(The doubters of God’s great faith thou hast destroyed ... those who did not believe in Jesus thou hast consigned to the ﬂames and burnt their dead bones to the marrow ... Thou hast tried yesterday the Bishop of Rome by thy learning and shattered what remained of his work within thy kingdom; thou has shown how the enmity of his deceit blinded us; thou has ordained that the gold of the island shall remain here; his seal and his law thou hast destroyed. Farewell to all that; well hast thou done to part us from it. The false monks and their chancels thou hast overthrown and their fraud and sin hast cast to the ground.)
(Lewys Morgannwg to Henry VIII in G. Williams, The Welsh Church from Conquest to Reformation, 1962, p. 546)
Out of which there is allowed to them [the bailiffs of Cardiff] 4s.4d. for costs and expenses sustained in burning Thomas Capper, who was attainted of heresy at Cardiff ... being in prison there by the space of 130 days.
(Bailiffs’ Accounts, 1542–3 in Cardiff Records, vol. 1, 1898, p. 225)
Nyni droeson gan ffydd Sayson,
Ni ddaw ein calonnau ni byth yn eu lle ...
Fe aeth dy demlau yma a thraw Oll yn llaw y lleygion;
A’th eglwysi ymhob lle Yn gornelau gweigion ...
Briwio’r allorau mawr eu braint A’u troi yn ddifraint ddigon;
Gosod trestel yn ddiglod
Fel gwarchiod gweddwon; Wedi ysbeilio Duw a’i dy ...
(We have been turned by the faith of the English, our hearts will never return to their rightful place ... Thy temples have, hither and thither, all gone into the hands of laymen; and thy churches everywhere are nothing but empty corners ... Destroying the altars once so privileged and turning them into deprived objects; placing an unhonoured trestle like a widow’s boards; having despoiled God and his house ...)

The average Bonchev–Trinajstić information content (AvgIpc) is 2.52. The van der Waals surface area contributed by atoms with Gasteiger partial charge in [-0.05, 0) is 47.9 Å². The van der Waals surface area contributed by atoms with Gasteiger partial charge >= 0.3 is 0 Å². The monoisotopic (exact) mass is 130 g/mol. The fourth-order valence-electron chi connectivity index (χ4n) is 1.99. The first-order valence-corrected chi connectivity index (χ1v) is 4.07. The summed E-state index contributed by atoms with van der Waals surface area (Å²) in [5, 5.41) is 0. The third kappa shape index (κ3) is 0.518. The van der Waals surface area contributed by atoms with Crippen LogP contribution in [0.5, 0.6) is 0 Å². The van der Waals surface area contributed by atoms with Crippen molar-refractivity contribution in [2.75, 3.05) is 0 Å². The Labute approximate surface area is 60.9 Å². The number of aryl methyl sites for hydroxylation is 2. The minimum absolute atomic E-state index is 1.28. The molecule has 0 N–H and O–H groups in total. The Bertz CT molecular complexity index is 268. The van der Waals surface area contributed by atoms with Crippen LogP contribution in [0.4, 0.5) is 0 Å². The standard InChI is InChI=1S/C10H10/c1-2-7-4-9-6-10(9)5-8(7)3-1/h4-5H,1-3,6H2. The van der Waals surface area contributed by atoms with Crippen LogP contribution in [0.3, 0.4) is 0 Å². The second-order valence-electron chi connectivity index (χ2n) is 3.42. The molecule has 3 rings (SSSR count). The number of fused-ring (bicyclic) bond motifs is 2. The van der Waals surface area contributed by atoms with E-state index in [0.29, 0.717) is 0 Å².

(Tomos ab Ieuan, Hen Gwndidau in L.H. James and T.C. Evans (eds) Hen Gwndidau, Carolau a chywyddau, 1910, pp. 33, 39, 44)
He saith that in the time of rebellion in Devonshire and Cornwall threatening to come into Wales, he, teaching the people the true form of prayer according to God’s holy word and declaring the prayer upon beads to be vain and superstitious, yet dared not, for fear of tumult, forcibly take from any man his beads without authority.
(Robert Ferrar, bishop of St David’s, referring to events of 1549 in John Foxe, Acts and Monuments, ed. Cattley and Townshend, vol. VII, 1837–41, p. 13)
Wele fraint y saint yn neshau – eilwaith
Wele’r hen ‘fferennau’
Wele Dduw a’i law ddehau
Yn gallu oll ein gwellhau.
(Behold once more the privilege of the saints draws near, behold the old masses; behold God making us whole with his right hand.)
(Siôn Brwynog, 1553 in W. Ambrose Bebb, Cyfnod y Tuduriaid, 1939, p. 93)
Now when he perceived that his time was no less near than it was reported unto him, he sent forthwith to his wife and willed her by the messenger that in any wise she would make ready and send unto him his wedding garment, meaning a shirt, which afterwards he was burned in ... Thus dies this godly and old man, Rawlins [White] for the testimony of God’s truth.
(Foxe’s account of the burning of Rawlins White, 1555 in Acts and Monuments, ed. Cattley and Townshend, vol. VII, 1837–41, pp. 32–3)
That no priest do from henceforth haunt, resort or repair to any diceing houses or common bowling alleys, or any other suspect houses or places, or otherwise behave themselves unjustly or unseemly, upon pain of deprivation of their beneﬁces.
(Injunctions of Bishop Goldwell of St Asaph, 1556 in D.R. Thomas, History of the Diocese of St Asaph, vol. I, 1908, p. 87)